Last week Slate ran an example of the design criticism I am missing: "I hate my iPad," by John Swansburg.
I admit that I bought my iPad for the wrong reasons. I got one because it seemed like everyone I knew had gotten one for Christmas and, well, I felt left out. I didn't think about how it would fit in with the gadgets I already owned (laptop, Kindle, iPhone), and I didn't borrow a friend's and take it on a test drive. Now I just feel annoyed, having spent $600 on a device that hasn't done anything to improve my life. A salad spinner would have been a better investment, and I don't even eat that much salad.I don't think the iPad is useless.And so on. Swansburg disusses the tablet's browsability and readability, distractions of the internet and requests for payment from iTunes. Then he gets into an IM duscussion with his tech-loving colleagues, and wins a few points.
There's no question that it makes browsing the Web while sitting on the couch easier. Though I have a relatively svelte laptop, it's kind of a pain to tote around the apartment. But am I the kind of person who pays $600 to save the effort of detaching some USB cables from time to time? I don't want to be that kind of person.
Last semester I was looking for examples of interaction design criticism for my D-Crit class and came up short. Reviews I read were either in love with the idea of the app, never mind the execution; or too tecnical for the lay reader; or too focused on the device and not the experience. I've seen the iPad reviewed as fetish object and as tech advance, but never before the whole user experience. What Swansburg provided was what I have been missing: a walk-through of how a regular person might use the device. It is sidewalk criticism for the digital world, and we need more (a lot more) of it.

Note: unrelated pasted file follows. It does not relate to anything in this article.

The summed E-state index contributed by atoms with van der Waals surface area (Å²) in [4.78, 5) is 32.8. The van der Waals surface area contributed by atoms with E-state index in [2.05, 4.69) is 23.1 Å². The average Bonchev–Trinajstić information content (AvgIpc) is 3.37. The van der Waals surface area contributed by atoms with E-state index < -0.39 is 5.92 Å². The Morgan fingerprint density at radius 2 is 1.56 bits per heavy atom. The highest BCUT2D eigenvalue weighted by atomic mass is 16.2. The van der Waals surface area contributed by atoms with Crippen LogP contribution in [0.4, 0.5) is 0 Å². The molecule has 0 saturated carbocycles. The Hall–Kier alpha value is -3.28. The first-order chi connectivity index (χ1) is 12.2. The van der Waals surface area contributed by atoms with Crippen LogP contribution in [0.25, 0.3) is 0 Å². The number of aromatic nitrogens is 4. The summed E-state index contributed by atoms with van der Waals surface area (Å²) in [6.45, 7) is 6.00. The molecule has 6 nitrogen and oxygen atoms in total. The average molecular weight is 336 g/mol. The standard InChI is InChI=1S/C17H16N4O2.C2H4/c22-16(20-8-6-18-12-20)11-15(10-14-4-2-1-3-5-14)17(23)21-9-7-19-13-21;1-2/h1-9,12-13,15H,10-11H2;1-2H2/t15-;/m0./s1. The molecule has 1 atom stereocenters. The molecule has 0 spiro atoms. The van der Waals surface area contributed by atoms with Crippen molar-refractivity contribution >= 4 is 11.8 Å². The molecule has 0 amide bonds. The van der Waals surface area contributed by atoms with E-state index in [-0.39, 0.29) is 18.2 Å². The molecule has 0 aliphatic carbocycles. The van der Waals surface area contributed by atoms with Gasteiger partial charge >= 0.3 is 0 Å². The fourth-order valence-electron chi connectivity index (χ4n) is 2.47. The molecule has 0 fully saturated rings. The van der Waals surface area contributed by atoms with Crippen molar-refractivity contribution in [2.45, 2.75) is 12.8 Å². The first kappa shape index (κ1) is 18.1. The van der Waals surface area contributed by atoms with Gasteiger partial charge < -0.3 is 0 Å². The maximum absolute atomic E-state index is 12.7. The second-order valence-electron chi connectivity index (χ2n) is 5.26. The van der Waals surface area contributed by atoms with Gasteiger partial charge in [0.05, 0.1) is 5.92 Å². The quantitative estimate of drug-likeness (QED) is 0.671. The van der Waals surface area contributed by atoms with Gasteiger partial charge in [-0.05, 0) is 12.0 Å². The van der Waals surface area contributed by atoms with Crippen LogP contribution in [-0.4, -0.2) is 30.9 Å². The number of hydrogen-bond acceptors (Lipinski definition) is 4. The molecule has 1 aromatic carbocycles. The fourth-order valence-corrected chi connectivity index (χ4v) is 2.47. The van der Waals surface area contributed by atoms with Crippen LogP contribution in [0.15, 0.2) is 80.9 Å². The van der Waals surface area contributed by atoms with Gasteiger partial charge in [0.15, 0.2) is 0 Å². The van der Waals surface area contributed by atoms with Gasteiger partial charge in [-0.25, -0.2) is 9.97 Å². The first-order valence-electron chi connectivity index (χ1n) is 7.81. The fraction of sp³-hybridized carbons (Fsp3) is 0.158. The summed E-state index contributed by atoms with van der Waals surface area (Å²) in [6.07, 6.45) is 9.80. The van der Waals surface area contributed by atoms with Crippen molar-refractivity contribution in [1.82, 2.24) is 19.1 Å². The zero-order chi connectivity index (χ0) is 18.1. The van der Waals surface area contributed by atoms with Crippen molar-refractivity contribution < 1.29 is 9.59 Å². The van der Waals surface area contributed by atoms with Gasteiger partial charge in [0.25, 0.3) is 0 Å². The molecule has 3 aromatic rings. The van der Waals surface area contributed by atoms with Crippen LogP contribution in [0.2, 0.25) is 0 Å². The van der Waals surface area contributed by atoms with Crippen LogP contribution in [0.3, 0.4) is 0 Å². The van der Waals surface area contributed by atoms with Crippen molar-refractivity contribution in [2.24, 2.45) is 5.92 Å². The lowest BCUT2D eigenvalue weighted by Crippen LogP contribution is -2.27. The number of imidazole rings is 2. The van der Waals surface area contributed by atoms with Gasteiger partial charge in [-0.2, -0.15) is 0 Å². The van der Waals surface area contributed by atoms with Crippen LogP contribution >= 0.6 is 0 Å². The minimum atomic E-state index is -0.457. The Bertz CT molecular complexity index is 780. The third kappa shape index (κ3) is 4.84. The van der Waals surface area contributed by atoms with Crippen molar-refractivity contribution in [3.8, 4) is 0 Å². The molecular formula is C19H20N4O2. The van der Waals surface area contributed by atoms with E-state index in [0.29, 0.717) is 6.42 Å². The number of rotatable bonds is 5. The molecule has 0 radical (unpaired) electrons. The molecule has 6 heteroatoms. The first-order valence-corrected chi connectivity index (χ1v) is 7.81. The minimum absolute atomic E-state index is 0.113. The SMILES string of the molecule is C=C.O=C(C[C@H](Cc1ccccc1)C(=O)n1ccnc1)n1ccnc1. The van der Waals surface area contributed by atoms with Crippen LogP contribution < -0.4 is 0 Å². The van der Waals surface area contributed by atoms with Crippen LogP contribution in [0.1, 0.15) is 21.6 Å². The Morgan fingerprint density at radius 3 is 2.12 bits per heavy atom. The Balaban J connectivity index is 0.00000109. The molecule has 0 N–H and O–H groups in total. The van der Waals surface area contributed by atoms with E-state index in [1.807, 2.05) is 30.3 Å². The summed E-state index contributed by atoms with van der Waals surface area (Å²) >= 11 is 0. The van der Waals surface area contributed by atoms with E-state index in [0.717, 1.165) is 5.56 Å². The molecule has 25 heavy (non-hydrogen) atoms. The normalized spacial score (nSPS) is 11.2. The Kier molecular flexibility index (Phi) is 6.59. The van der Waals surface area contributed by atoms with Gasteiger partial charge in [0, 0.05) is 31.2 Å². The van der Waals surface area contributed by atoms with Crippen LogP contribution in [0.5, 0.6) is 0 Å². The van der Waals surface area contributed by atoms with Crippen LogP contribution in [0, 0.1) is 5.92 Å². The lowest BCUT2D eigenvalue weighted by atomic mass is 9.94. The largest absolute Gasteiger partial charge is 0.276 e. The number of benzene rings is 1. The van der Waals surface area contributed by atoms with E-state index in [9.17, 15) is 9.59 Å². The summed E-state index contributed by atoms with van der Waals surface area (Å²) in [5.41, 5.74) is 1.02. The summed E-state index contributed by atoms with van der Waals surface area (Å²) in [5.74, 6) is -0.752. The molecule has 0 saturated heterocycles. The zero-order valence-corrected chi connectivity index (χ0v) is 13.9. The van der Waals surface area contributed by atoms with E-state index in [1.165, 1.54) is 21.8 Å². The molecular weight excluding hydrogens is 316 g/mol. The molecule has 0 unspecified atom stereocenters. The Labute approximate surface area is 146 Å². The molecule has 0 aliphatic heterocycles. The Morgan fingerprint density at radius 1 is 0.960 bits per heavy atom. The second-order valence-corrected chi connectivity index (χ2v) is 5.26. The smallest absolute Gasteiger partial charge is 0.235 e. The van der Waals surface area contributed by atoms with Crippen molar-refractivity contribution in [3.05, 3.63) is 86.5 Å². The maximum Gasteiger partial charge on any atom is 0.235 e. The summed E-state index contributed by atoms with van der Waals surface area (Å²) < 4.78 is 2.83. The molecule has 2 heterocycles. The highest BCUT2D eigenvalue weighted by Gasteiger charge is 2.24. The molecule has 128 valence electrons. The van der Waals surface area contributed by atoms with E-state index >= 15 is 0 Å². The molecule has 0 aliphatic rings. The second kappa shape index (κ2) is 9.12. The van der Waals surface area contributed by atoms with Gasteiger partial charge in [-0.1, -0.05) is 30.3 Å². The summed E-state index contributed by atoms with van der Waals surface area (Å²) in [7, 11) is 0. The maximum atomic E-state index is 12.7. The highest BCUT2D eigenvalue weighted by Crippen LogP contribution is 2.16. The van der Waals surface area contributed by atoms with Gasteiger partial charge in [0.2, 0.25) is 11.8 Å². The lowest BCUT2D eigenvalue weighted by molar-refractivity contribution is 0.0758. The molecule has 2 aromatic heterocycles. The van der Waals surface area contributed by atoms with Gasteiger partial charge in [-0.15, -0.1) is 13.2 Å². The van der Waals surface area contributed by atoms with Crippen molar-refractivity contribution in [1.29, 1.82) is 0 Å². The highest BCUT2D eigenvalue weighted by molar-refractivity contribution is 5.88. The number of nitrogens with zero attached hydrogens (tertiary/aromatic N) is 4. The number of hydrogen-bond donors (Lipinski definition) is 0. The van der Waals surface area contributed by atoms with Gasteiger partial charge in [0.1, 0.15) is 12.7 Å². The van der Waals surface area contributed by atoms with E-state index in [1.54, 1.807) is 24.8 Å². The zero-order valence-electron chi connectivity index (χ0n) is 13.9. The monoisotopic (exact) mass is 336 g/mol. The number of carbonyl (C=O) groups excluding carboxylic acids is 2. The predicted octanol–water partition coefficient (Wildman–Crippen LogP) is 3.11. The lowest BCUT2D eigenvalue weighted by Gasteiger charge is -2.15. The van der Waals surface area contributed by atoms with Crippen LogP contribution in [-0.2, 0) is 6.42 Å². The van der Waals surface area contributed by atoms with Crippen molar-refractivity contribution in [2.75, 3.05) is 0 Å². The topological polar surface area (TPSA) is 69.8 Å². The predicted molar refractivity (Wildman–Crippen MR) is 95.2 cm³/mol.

The fact that this review is "late" is part of its beauty. I've often considered starting a column called The Late Adopter, to talk about what is surely my shared experience as someone who can't and won't rush out and buy the latest thing. I don't have the money for much of it, but more to the point, I like to see what people say a new thing is good for, and whether that's something I need to do. But so few reviews go there, since the tech critics have to review immediately and move on. And most real people, once they have spent $600, are loath to admit they can't actually do anything new and better on their latest purchase. Sounds a lot like some architecture criticism, no?
So, let's backtrack. If there are other pieces of design/tech criticism you love, please send links (maybe I'll assign them next fall). And I will continue to hope for more Mumfords of the digital realm.